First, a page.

skip to primary navigationskip to content

New action plan for banks to halt deforestation unveiled by University of Cambridge Institute for Sustainability Leadership

last modified Jan 12, 2021 08:59 AM
12 January 2021 – A new report outlines how banks can take steps to accelerate the reduction and reversal of deforestation leading to greater stability for nature, climate and the economy.

The action plan set out by the University of Cambridge Institute for Sustainability Leadership (CISL) highlights the opportunities for banks to grow the supply of soft commodities that are deforestation-free or forest restorative. Underpinned by a set of five actions, the new report aims to act as a catalyst for banks to respond to the biodiversity crisis.

Soft commodities such as palm oil, soy, beef and timber products are responsible for the majority of deforestation caused by commercial agriculture. Banks provide finance and financial services to enterprises along these soft commodity supply chains, indirectly contributing to deforestation.

Banking beyond deforestation suggests it is this very positioning of financial services along the supply chain that means banks are well-placed to support activities that can halt and reverse deforestation.

Nick Villiers, Director, Centre for Sustainable Finance, CISL said:

“More collaboration is needed between local and global banks and their clients if we are to halt and reverse deforestation. Our Action Plan maps out the unique part banks can play in tackling deforestation and aims to catalyse further action by the banking industry and beyond. By acting together, banks can help rewire the economy, mobilising and structuring finance so that it supports deforestation-free and forest restorative soft commodity production.”

Bank services along commercial agriculture supply chains include term loans, trade finance, bond and fund structuring, capital raising, project finance. As a result, they can act as intermediaries for financial incentives that can increase the supply of deforestation-free and forest-restorative soft commodities because they have:

  • access to businesses along the supply chain and to impact investors;
  • expertise to assess counterparty risk and structure capital; and
  • data about client operations.

A supportive context also exists for ambitious action. From remote sensing to the mandated disclosure of financed emissions, to a growing appetite from banks’ clients, there are today factors enabling banks to support a transition to deforestation-free commodities.

More than 50 per cent of global GDP relies upon services provided by nature, including freshwater, healthy soil and clean air. Despite this, nature is experiencing a precipitous decline. Every six seconds, a football pitch of primary forest is lost. The Covid-19 pandemic has underscored the urgency of tackling this decline, with habitat loss increasing the likelihood that viruses transmit from animals to humans.

CISL’s Action Plan outlined below can help banks become part of creating the solution to deforestation rather than waiting for others to define standards and regulation:

  • Action 1: Alignment and traceability – align anti-deforestation policies to a best practice standard and support improvement to supply traceability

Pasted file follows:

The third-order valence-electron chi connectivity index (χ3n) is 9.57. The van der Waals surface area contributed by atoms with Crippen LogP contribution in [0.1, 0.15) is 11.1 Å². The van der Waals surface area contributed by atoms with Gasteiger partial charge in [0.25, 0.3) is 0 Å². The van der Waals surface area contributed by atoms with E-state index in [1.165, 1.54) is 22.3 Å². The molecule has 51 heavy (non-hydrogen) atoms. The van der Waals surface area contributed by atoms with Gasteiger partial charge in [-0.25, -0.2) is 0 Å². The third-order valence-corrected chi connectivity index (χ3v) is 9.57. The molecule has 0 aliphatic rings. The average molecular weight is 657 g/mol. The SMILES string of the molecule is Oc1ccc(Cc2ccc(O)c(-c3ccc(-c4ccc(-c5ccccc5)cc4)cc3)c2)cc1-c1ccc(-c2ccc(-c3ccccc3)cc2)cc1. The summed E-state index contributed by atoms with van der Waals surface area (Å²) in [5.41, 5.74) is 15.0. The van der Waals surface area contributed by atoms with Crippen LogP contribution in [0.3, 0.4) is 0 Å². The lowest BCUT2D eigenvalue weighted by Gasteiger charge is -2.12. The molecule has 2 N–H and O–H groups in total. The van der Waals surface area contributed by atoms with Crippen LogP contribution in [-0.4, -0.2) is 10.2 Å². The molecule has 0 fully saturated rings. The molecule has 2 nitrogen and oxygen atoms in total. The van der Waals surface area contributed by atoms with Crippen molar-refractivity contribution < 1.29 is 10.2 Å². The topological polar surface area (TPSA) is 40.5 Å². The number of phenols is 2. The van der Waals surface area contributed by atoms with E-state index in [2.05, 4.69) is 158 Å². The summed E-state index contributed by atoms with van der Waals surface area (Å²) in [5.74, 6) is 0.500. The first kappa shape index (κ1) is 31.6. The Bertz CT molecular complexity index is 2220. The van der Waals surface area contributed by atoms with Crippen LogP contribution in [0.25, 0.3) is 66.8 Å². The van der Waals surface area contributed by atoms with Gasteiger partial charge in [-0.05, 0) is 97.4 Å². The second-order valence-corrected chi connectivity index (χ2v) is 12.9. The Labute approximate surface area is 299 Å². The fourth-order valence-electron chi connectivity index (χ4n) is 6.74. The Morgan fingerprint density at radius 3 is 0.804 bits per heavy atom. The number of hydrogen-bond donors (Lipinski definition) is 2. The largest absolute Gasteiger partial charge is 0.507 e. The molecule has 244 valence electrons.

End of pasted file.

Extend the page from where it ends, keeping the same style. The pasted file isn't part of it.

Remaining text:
• Action 2: Scaling sustainability supply – structure financing facilities that offer benefits to producers of deforestation-free and forest-restorative soft commodities
  • Action 3: Measurable targets – set time-bound targets that enable progress towards deforestation reversal, with performance measured and managed
  • Action 4: Accountability – identify a team responsible for delivering against time-bound targets, with C-suite accountability and expertise to implement
  • Action 5: Systemic support – advocate for government action that makes deforestation commercially unattractive or illegal

The bedrock of the action plan is collaboration between local, regional and global banks along the supply chain. By collaborating, these banks share costs and expertise, reduce the likelihood that deforestation leaks to another financier and can create standardised, scalable financial solutions that reduce transaction costs and enable scale. The proposal also acknowledges the need for banks to engage with external stakeholders.

Banking beyond deforestation marks the close of the Soft Commodities Compact project - a company-led alliance between CISL’s Banking Environment Initiative (BEI) and the Consumer Goods Forum (CGF), the goal of which was to lead the banking industry in aligning with the CGF’s resolution to help achieve zero net deforestation by 2020.

As a result of the ambitious public commitment, Compact banks lead the industry. Using Technical Guidance developed in consultation with banks and other stakeholders, banks established anti-deforestation policies and began reporting compliance levels. Today, Forest 500 ranks Compact adopters amongst the most advanced in terms of ‘policy’ – all are in the top 30 of 150 financial institutions.

Simon Connell, Head of Sustainability Strategy, Standard Chartered and Chair of the BEI said:

“By sharing both the successes and lessons from the ‘Soft Commodities’ Compact, CISL shows what role the banking industry as a whole could play, working with business and government, to tackle the ongoing challenge of deforestation. As protecting and restoring nature rightfully moves up the agenda, the CISL Action Plan provides the wider banking industry, including local banks, with a way to engage with tangible methods for collective action on deforestation.”

Click here to read the report Banking beyond deforestation.

Find out more about the Banking Environment Initiative.